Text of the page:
Although it sounds counter-intuitive, a vapor barrier should be placed on the warm side of your insulation. This is because an effective vapor barrier will prevent the humid air inside your van from reaching the cold material (metal) of your van walls and building condensation. If a vapor barrier is placed directly up against the van wall, moisture can still form in the insulation of your walls unless they are completely sealed.
A vapor barrier can be the best way to prevent condensation, but installing it correctly can be a major challenge. Luckily, Polyiso, XPS, yellow spray foam and Thinsulate insulation all act as vapor barriers. These materials do not absorb water. However, if they are not attached edge-to-edge with other moisture resistant materials, condensation can move behind them to the metal and form rust or mold. This is often worse than no barrier at all because the mold is in a stagnant environment and can grow faster. If you want to read more about insulation materials check out our post on DIY van insulation.
Not many vandwellers create a proper vapor barrier because it is difficult to attend to all of the edges, curves, corners, and holes in a van. It is also something that isn’t as easy to get right on your first build. In a perfect world, it is the best solution for a durable and healthy environment. Something simple like a box truck with one door would be the most feasible to seal off. If you have time to learn and plan a vapor barrier it is an option to look into.
Dehumidifiers and Absorbent Solutions
When fighting condensation for the first time, a dehumidifier or quick-fix moisture absorber might be the first thing that comes to mind. Unfortunately, neither of these are going to work very well in a van setting. Dehumidifiers require a constant source of electricity which is a precious resource for someone living on the road. Any dehumidifier capable of pulling enough moisture out of the air in a van will also have to be quite large and this is not very with an off-grid electrical system.
Moisture absorbers carry some of the same consequences. In order to soak up the amount of condensation a human can produce in a van (not to mention a heater), one would need a very large supply of absorbers. These methods have been tried by countless vandwellers with little success.
Dangers of Condensation
You do not want to let condensation build up in your van. This is a problem best solved during the construction stage of your van building journey. Excess moisture can quickly turn into mold and become dangerous to your health. Exposure to mold can cause skin, eye, and throat irritation. Even a small amount of untreated moisture can create rust, leading to corrosion. This is a vicious cycle that’s easier to prevent than to repair.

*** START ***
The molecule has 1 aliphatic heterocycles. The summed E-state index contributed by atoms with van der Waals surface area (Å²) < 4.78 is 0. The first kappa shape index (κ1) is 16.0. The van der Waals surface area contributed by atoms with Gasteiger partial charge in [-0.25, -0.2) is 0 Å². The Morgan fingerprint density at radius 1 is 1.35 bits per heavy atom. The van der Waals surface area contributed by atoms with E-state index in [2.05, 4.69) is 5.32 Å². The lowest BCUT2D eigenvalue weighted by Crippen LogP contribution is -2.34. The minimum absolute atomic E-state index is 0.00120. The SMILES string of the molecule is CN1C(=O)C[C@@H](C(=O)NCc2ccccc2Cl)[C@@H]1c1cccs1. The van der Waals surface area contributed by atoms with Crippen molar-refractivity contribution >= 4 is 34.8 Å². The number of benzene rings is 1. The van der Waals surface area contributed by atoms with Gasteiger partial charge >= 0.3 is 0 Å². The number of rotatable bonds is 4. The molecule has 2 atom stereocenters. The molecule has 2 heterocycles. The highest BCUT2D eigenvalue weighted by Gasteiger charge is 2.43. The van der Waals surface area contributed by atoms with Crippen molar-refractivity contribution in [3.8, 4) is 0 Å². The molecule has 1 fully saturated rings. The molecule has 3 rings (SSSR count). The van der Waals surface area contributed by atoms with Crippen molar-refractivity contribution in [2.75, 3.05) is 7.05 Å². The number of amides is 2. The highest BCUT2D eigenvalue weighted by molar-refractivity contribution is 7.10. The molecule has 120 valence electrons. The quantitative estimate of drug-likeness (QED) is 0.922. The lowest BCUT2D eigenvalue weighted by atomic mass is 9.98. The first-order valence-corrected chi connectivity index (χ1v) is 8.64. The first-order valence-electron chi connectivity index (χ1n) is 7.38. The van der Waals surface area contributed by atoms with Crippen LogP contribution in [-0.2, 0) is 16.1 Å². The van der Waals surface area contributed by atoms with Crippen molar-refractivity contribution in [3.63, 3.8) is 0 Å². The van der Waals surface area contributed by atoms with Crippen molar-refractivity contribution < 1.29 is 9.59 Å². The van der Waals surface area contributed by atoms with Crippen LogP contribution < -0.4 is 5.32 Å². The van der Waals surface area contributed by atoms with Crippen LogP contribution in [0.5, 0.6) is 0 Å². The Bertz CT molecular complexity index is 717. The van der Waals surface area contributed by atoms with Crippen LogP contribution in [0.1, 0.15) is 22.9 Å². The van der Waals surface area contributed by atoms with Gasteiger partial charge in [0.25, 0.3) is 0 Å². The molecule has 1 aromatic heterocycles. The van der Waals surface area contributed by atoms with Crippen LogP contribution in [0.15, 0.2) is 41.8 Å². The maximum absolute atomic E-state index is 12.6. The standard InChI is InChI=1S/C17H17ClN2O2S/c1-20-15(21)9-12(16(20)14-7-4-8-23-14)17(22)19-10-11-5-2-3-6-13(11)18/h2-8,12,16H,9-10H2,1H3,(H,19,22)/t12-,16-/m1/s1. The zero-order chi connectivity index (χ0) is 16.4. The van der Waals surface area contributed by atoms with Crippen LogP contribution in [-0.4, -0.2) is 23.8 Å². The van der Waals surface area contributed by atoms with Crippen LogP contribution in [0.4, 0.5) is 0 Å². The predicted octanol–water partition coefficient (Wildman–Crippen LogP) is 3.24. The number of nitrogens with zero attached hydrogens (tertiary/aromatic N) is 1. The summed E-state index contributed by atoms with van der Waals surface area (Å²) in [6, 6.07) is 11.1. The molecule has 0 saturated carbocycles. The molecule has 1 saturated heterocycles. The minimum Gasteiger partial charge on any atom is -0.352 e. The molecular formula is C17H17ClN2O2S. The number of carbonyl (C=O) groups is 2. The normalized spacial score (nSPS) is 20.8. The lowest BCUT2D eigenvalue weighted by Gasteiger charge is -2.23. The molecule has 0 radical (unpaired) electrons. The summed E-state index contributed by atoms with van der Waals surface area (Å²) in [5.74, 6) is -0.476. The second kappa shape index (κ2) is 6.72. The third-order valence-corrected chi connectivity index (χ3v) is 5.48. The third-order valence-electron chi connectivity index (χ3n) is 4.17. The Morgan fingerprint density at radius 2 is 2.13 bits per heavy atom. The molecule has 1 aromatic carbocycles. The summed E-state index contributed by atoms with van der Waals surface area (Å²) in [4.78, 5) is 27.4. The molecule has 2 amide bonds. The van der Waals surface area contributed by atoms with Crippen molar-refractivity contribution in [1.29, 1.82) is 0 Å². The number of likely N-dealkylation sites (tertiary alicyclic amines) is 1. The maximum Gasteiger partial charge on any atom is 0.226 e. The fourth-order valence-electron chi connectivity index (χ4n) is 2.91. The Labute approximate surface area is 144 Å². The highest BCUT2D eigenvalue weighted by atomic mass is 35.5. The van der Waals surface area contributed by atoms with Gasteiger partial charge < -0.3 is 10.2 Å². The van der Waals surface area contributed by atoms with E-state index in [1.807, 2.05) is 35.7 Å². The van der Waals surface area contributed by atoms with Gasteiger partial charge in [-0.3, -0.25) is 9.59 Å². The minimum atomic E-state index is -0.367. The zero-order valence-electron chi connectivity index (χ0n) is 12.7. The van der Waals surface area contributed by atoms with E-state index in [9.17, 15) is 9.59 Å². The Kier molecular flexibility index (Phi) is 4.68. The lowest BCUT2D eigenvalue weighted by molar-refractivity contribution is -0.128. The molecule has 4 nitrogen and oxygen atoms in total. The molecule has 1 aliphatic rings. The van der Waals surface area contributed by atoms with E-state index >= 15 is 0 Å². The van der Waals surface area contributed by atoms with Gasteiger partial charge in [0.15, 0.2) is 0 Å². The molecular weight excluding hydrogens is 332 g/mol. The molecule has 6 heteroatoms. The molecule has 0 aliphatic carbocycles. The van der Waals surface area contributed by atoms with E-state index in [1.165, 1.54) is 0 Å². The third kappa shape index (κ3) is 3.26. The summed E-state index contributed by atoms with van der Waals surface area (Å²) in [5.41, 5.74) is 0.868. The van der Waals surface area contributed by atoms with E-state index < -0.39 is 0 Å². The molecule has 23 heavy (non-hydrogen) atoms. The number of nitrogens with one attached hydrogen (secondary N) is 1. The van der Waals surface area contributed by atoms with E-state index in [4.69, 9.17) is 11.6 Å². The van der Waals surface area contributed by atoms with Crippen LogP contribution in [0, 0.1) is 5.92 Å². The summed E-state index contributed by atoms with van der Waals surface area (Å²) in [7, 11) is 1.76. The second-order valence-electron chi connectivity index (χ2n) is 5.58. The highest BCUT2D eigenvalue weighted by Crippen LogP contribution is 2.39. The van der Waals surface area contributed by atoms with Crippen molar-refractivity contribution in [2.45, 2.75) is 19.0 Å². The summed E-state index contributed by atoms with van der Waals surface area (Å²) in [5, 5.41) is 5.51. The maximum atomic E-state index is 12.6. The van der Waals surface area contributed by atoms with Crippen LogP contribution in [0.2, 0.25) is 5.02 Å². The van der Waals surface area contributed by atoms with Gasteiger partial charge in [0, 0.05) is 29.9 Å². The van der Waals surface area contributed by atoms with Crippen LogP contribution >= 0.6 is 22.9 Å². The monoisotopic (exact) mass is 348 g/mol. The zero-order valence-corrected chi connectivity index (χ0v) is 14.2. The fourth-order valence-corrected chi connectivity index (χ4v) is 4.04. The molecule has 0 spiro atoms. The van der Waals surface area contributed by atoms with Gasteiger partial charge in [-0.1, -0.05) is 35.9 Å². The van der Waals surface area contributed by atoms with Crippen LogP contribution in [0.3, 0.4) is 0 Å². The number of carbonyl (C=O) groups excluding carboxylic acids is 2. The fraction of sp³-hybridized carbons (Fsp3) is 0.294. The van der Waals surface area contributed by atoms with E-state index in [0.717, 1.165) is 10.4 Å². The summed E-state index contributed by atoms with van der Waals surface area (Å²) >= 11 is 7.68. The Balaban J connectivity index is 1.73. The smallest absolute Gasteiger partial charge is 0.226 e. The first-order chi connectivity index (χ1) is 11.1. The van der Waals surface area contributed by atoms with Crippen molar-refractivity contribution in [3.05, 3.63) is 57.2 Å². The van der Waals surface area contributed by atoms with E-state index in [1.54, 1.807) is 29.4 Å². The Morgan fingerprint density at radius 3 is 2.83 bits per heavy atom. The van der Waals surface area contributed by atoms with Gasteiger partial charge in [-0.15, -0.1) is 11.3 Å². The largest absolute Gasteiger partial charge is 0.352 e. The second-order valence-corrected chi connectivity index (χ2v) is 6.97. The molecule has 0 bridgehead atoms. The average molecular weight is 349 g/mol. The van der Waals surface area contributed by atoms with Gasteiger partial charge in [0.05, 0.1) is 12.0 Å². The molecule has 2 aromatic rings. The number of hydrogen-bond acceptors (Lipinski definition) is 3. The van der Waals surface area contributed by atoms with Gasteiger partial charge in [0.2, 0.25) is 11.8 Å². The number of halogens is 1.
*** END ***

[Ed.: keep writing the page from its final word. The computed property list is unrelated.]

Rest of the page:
Maintaining proper airflow is the best way to avoid condensation. You will be living in a much more comfortable environment with constant air-exchange. Be sure to seal up all walls and ceilings correctly. When all else fails, open the windows!
This Post Has 6 Comments
So why, does a vehicles windshield frost on the inside when both front windows are open 1-2″ and there is zero moisture inside? I can leave my van that I’m currently converting and in the past other vehicles parked for multiple days in cold weather. After a few days like this the inside of the windows have frost on them even though no moisture as been added to the inside. They are closed up and not used or opened to any change of weather. I live in the PNW if that makes a difference.
Condensation occurs when vapor within the air transforms into liquid. When an object is cooler than the dew point temperature, condensation builds up on the surface. If that surface is below 32°F then it will frost. So if you have your windows open you are therefore letting in more humidity, which is always higher when it’s colder, and that humidity turns into the frost on the inside of your cold windows.
Did you read the article because it mentions all this at the very beginning.
Because condensation and moisture that is naturally in the air will collect along sharp temperature gradients. So when you talk of leaving your vans outside for a few days, they’ll heat up and cool down more slowly than the outside temperature. So in the morning when the temperature rises, the air in the van remains colder, even with the windows cracked, thus condensation forms when the warmer and colder air meet, ie your windshield etc.
I have an electric heater in my van because I’m at a campground in the Pacific Northwest and condensation is building up real bad on the cold metal walls. I’m going to insulate it when the weather warms up. Someone said you need weeping holes at the bottom of the insulation so moisture can escape. I’m wondering if you should drill small holes at the bottom of the metal of the van (sides), to let the moisture out? I’ll probably use polyiso.